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A copy of the Baltimore Gazette, of the 21st, was received last night, from the news summary of which we have the following:

‘ From the Army of the Potomac we have nothing to report beyond occasional artillery firing, chiefly in front of the 9.h corps. For several days past a general attack on the part of the Confederates has been expected, and preparations made to meet it, but no demonstration of the kind took place.

’ We are informed that Gen. Crook succeeded in overtaking the raiders near Snicker's Gap, that an engagement ensued; that the Confederates "fought like devils;" but that they were finally defeated, leaving three hundred wagons in the hands of Gen. Crook, and also their dead. We have no confirmation of this story from Washington.

Major Gen. A. J. Smith has sent a dispatch to Gen. Washburn, in command at Memphis, stating that he encountered the combined forces of S. D. Lee, Forrest and Walker, at Tupelo, and having whipped them badly in three several engagements, was then on his return to Memphis, bringing back everything in good order. It was previously reported that Smith's force was sent from Memphis to co-operate with Sherman.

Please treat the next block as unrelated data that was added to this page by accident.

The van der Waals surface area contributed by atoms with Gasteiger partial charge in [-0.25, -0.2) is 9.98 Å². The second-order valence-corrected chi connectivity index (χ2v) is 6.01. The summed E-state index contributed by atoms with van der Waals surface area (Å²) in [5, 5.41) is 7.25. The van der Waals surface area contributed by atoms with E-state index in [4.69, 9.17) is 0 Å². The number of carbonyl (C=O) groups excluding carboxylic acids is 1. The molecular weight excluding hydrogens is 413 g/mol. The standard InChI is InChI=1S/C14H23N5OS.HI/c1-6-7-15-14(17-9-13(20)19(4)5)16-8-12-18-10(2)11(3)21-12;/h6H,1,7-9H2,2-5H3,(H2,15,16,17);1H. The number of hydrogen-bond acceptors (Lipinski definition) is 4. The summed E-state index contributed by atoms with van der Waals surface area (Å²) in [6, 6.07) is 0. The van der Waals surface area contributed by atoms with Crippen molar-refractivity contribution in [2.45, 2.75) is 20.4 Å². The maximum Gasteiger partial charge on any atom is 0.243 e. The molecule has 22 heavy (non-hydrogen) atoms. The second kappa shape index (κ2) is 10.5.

Gen. Hunter has asked to be relieved from his command of the Department of Western Virginia, in consequence of his troops having been transferred to the command of Gen. Wright.

A rumor was current in Washington, Tuesday last, that Mr. Stanton had resigned his position as Secretary of War, in consequence of a quarrel with Secretary Blair.

Failing to obtain a loan of fifty millions of dollars from the New York banks, Secretary Fessenden now proposes to issue notes bearing seven and three-tenths interest payable in currency, and having three years to run. It is also reported that a popular loan constitutes a part of his plan.

Gold closed in New York on the 20th at 262⅞.

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A. J. Smith (2)
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